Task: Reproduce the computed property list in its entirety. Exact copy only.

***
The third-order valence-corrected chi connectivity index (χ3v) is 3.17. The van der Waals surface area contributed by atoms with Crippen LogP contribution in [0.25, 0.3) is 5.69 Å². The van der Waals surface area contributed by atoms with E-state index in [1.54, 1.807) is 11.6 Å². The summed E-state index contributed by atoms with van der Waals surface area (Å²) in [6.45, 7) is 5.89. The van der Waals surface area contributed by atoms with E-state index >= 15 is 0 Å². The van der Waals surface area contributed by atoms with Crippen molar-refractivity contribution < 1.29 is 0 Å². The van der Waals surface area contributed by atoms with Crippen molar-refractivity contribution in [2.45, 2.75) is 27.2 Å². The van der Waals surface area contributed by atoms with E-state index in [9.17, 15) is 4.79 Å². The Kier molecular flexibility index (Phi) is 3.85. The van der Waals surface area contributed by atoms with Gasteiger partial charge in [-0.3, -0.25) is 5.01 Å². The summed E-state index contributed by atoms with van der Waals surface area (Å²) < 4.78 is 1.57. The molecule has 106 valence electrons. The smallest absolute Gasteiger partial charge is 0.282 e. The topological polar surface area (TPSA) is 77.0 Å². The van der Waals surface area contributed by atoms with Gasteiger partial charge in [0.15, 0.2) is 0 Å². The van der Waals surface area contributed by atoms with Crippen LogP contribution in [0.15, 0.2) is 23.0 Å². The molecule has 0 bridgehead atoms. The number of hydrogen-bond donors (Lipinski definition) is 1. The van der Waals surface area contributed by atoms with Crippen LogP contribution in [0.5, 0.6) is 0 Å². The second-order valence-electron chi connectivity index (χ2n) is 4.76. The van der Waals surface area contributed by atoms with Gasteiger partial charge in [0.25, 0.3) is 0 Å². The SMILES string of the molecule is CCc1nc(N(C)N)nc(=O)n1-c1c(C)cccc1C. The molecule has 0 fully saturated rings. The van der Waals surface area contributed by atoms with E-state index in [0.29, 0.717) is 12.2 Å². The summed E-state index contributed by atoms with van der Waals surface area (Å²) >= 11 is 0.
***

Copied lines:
The third-order valence-corrected chi connectivity index (χ3v) is 3.17. The van der Waals surface area contributed by atoms with Crippen LogP contribution in [0.25, 0.3) is 5.69 Å². The van der Waals surface area contributed by atoms with E-state index in [1.54, 1.807) is 11.6 Å². The summed E-state index contributed by atoms with van der Waals surface area (Å²) in [6.45, 7) is 5.89. The van der Waals surface area contributed by atoms with E-state index >= 15 is 0 Å². The van der Waals surface area contributed by atoms with Crippen molar-refractivity contribution < 1.29 is 0 Å². The van der Waals surface area contributed by atoms with Crippen molar-refractivity contribution in [2.45, 2.75) is 27.2 Å². The van der Waals surface area contributed by atoms with E-state index in [9.17, 15) is 4.79 Å². The Kier molecular flexibility index (Phi) is 3.85. The van der Waals surface area contributed by atoms with Gasteiger partial charge in [-0.3, -0.25) is 5.01 Å². The summed E-state index contributed by atoms with van der Waals surface area (Å²) < 4.78 is 1.57. The molecule has 106 valence electrons. The smallest absolute Gasteiger partial charge is 0.282 e. The topological polar surface area (TPSA) is 77.0 Å². The van der Waals surface area contributed by atoms with Gasteiger partial charge in [0.15, 0.2) is 0 Å². The van der Waals surface area contributed by atoms with Crippen LogP contribution in [0.15, 0.2) is 23.0 Å². The molecule has 0 bridgehead atoms. The number of hydrogen-bond donors (Lipinski definition) is 1. The van der Waals surface area contributed by atoms with Crippen LogP contribution in [0.5, 0.6) is 0 Å². The second-order valence-electron chi connectivity index (χ2n) is 4.76. The van der Waals surface area contributed by atoms with Gasteiger partial charge in [0.25, 0.3) is 0 Å². The SMILES string of the molecule is CCc1nc(N(C)N)nc(=O)n1-c1c(C)cccc1C. The molecule has 0 fully saturated rings. The van der Waals surface area contributed by atoms with E-state index in [0.29, 0.717) is 12.2 Å². The summed E-state index contributed by atoms with van der Waals surface area (Å²) >= 11 is 0.